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Unexpected Summer

September 18, 2011

The first chilly breezes of fall are rolling through the midwest like waves of an approaching high tide.  The northern air palpably amplifies my senses.  Warm bakery goods are more scrumptious.  Music sounds more present and alive.  Life itself tingles magically.

That’s my familiar annual reaction to the cooling weather.  I have always loved the fall.

But this year, a new feeling mingled with my autumnal bliss.  I was surprised to find myself smiling poignantly at my recently-acquired sandals—something I’ll miss wearing during the coming months.

Did I really grow to like summer this year?

I’ve never been an outdoors kind of guy.  I’m allergic to most of it.  Popular gear-related activities—camping, hiking, canoeing—fail to persuade me that they will be worth the invested money, time and energy.

I’ve never been very good at dressing casually.  I think formal clothing works better with my features.

I used to be a very sedentary person.  After high school, I thought I could get through life well enough without ever wearing tennis shoes again.

All this meant that I didn’t enjoy summer all that much.

My assumptions and attitudes have been mutating in recent years.  I sought out ways to be active—both for my health, since my teenage metabolism downshifted in my twenties—and to meet more people.  I’ve had to march into my yard to do battle with poison ivy and other hostile vegetation over the last decade.  I’ve become accustomed to the attendant rituals—taking preventative antihistamines and detoxing myself of pollen.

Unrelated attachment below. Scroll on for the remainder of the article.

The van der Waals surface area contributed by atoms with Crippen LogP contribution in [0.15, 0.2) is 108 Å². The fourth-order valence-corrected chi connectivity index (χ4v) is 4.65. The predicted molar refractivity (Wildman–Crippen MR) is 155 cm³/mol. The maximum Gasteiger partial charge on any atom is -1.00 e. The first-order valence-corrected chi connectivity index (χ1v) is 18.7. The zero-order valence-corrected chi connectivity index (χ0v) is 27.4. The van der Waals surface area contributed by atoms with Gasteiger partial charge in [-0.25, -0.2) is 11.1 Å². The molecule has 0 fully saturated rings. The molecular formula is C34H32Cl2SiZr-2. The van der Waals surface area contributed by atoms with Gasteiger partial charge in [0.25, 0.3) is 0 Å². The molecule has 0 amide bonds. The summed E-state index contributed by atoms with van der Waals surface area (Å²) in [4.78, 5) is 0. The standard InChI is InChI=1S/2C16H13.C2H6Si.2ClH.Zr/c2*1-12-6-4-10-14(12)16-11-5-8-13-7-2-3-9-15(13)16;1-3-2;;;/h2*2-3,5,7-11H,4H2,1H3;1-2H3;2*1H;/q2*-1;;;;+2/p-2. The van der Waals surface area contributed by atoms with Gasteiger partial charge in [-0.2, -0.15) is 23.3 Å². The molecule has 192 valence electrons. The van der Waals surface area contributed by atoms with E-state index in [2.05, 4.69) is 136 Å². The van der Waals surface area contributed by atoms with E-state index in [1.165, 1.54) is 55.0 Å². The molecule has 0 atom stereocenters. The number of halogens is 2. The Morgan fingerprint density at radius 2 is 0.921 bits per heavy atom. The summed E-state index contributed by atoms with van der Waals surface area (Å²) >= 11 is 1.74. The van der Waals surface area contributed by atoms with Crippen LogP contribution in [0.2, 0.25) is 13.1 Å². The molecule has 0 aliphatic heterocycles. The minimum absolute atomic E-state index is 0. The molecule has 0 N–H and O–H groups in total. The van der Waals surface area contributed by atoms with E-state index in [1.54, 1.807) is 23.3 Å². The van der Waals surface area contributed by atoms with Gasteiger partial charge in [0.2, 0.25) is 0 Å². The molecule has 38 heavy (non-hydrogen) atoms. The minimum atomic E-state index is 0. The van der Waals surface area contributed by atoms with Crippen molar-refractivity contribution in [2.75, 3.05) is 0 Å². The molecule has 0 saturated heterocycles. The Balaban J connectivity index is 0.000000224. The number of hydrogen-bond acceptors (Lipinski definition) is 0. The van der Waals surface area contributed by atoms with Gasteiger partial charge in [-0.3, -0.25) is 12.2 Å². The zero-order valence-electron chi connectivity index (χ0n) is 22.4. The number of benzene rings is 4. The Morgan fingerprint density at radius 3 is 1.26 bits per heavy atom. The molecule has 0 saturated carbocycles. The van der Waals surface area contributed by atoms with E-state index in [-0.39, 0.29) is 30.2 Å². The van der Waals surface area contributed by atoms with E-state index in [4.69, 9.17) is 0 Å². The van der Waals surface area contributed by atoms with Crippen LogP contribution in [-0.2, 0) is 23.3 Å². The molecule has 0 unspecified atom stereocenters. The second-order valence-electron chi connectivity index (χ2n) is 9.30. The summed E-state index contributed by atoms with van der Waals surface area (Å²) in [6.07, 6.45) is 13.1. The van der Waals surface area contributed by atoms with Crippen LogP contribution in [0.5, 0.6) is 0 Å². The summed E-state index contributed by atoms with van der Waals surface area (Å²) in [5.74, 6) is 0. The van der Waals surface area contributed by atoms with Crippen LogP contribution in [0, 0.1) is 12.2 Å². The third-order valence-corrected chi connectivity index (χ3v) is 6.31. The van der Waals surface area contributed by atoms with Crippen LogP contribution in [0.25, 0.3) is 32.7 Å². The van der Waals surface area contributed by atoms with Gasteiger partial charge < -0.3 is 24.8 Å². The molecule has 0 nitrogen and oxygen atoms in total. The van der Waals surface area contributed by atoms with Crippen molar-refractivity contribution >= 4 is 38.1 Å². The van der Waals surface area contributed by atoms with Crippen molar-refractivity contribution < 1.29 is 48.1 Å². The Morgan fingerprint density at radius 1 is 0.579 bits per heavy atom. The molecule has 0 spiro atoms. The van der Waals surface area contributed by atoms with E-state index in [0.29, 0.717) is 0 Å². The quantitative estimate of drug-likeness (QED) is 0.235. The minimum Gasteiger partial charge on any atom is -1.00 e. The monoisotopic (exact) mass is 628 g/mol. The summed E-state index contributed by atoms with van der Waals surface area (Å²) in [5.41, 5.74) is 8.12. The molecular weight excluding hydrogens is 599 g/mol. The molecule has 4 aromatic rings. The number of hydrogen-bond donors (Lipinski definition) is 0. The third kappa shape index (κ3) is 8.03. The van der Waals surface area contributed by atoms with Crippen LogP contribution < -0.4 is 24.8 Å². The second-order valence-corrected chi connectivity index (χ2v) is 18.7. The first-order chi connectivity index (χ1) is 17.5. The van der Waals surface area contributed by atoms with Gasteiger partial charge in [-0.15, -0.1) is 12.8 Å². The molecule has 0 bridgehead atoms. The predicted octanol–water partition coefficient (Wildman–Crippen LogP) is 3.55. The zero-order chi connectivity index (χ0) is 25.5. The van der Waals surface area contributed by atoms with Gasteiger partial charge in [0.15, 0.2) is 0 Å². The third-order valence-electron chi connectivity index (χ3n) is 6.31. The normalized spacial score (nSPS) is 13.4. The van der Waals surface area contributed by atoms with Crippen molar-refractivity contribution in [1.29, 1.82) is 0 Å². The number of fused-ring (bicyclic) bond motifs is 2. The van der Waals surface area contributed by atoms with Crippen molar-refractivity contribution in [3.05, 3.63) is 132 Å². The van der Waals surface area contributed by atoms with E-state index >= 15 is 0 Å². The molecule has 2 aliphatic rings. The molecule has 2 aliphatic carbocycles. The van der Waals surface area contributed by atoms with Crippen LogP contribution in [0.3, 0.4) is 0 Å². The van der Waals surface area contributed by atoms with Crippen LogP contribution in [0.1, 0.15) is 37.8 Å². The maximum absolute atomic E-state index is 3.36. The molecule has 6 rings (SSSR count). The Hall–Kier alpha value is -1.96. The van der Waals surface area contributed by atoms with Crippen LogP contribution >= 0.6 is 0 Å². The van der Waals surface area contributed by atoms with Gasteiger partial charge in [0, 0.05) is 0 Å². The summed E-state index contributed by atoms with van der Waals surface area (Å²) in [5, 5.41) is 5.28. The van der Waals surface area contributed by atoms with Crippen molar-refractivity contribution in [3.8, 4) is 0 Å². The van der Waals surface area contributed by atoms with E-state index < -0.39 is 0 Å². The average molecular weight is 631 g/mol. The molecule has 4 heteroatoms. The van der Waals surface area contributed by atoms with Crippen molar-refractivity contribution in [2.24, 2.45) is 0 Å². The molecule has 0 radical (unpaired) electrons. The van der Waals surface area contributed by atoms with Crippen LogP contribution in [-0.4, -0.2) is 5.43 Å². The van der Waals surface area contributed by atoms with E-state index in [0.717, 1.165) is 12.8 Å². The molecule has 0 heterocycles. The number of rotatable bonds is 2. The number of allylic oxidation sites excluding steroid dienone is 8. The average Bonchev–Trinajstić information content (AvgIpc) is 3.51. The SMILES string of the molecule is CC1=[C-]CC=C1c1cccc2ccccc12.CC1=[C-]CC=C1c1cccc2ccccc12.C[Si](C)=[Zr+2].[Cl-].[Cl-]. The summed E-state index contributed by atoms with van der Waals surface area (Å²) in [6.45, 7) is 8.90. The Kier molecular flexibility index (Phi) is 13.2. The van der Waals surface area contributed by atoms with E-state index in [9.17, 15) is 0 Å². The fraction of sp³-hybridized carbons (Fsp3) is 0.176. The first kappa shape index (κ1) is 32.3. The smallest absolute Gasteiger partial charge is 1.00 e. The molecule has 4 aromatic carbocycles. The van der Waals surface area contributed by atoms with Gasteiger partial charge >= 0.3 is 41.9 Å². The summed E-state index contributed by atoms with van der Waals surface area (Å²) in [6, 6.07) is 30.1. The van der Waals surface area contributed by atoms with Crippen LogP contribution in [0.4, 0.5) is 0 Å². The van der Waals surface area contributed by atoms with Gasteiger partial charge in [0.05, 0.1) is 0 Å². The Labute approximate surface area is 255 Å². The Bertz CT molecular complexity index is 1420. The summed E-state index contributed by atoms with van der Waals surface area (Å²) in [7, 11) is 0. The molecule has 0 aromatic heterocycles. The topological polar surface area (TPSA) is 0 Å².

My slow adjustment to the outdoors received a big kick in the pants this summer, though, when I was invited to a destination wedding.

Accepting the invitation meant I would be on beaches, beside pools and potentially in wedding pictures.  I had to bite the bullet and buy real summer clothes.  I wanted to look like a put-together, twenty-first century, relaxed adult—even if I’m not one.  No jeans.  No 1980‘s short shorts.  No socks.  No ratty t-shirts.  No boat shoes.

My biggest hurdle was sandals.  I have never owned sandals.  And I think the moniker “flip-flops” is wholly undignified for an article of clothing.  For twenty years I’ve argued that casual, sockless footwear was a passing fad.

I had to admit I was wrong, swallow my pride, knuckle under and let my toes see the light of day.

I bought a pair of faux leather sandals, canvas flip-flops, two t-shirts, two pairs of cargo shorts, draw-string pants and a mail-order neon-sea-green linen shirt (which is entirely too thick to be worn at temperatures over 10°F).  Plus I needed swimming trunks—the first pair I’ve bought since I’ve earned a paycheck.

The last preparation didn’t take any money, just time.  If I wasn’t going to be a glaring eyesore, I had to get some kind of tan before I left.  (My goal was to be a non-glaring eyesore.)

The wedding created an unexpected summer vacation.  It was a nice break and a beautiful resort, certainly.  But pulling off a passable summer look let me feel comfortable there.  Assembling a casual wardrobe, like my own personal episode of What Not to Wear, exorcised the psychological demons that have long kept me from enjoying summer.  My clothing-induced attitude adjustment allowed me to be part of the outdoors rather than fighting against it.

I’m actually sad to see the summer go this year.  I’ll enjoy fall as always.  But I’ve found a new appreciation for warm weather and being outdoors.   Next spring, I’ll have more to look forward to than just driving with my windows down.

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